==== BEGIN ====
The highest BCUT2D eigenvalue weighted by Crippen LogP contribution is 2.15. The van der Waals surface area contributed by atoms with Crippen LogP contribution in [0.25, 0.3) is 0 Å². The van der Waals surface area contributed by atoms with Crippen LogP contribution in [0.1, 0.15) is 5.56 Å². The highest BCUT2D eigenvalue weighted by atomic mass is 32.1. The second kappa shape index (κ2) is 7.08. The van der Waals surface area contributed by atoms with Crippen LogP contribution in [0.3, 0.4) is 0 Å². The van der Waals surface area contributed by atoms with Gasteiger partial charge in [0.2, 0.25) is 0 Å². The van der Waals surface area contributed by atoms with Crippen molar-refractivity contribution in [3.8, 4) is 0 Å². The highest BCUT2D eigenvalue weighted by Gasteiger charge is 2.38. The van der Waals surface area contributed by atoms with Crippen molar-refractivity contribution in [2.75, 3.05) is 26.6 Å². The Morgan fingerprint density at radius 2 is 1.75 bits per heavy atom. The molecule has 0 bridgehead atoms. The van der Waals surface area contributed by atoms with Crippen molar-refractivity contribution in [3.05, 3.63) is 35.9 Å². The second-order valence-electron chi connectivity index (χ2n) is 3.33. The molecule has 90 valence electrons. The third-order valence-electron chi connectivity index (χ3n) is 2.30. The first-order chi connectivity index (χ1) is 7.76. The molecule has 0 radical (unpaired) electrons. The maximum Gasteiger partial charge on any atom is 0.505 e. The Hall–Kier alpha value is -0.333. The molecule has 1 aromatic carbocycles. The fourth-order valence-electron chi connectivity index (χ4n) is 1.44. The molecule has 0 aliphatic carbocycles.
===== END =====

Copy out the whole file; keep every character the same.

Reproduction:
The highest BCUT2D eigenvalue weighted by Crippen LogP contribution is 2.15. The van der Waals surface area contributed by atoms with Crippen LogP contribution in [0.25, 0.3) is 0 Å². The van der Waals surface area contributed by atoms with Crippen LogP contribution in [0.1, 0.15) is 5.56 Å². The highest BCUT2D eigenvalue weighted by atomic mass is 32.1. The second kappa shape index (κ2) is 7.08. The van der Waals surface area contributed by atoms with Crippen LogP contribution in [0.3, 0.4) is 0 Å². The van der Waals surface area contributed by atoms with Gasteiger partial charge in [0.2, 0.25) is 0 Å². The van der Waals surface area contributed by atoms with Crippen molar-refractivity contribution in [3.8, 4) is 0 Å². The highest BCUT2D eigenvalue weighted by Gasteiger charge is 2.38. The van der Waals surface area contributed by atoms with Crippen molar-refractivity contribution in [2.75, 3.05) is 26.6 Å². The Morgan fingerprint density at radius 2 is 1.75 bits per heavy atom. The molecule has 0 bridgehead atoms. The van der Waals surface area contributed by atoms with Crippen molar-refractivity contribution in [3.05, 3.63) is 35.9 Å². The second-order valence-electron chi connectivity index (χ2n) is 3.33. The molecule has 90 valence electrons. The third-order valence-electron chi connectivity index (χ3n) is 2.30. The first-order chi connectivity index (χ1) is 7.76. The molecule has 0 radical (unpaired) electrons. The maximum Gasteiger partial charge on any atom is 0.505 e. The Hall–Kier alpha value is -0.333. The molecule has 1 aromatic carbocycles. The fourth-order valence-electron chi connectivity index (χ4n) is 1.44. The molecule has 0 aliphatic carbocycles.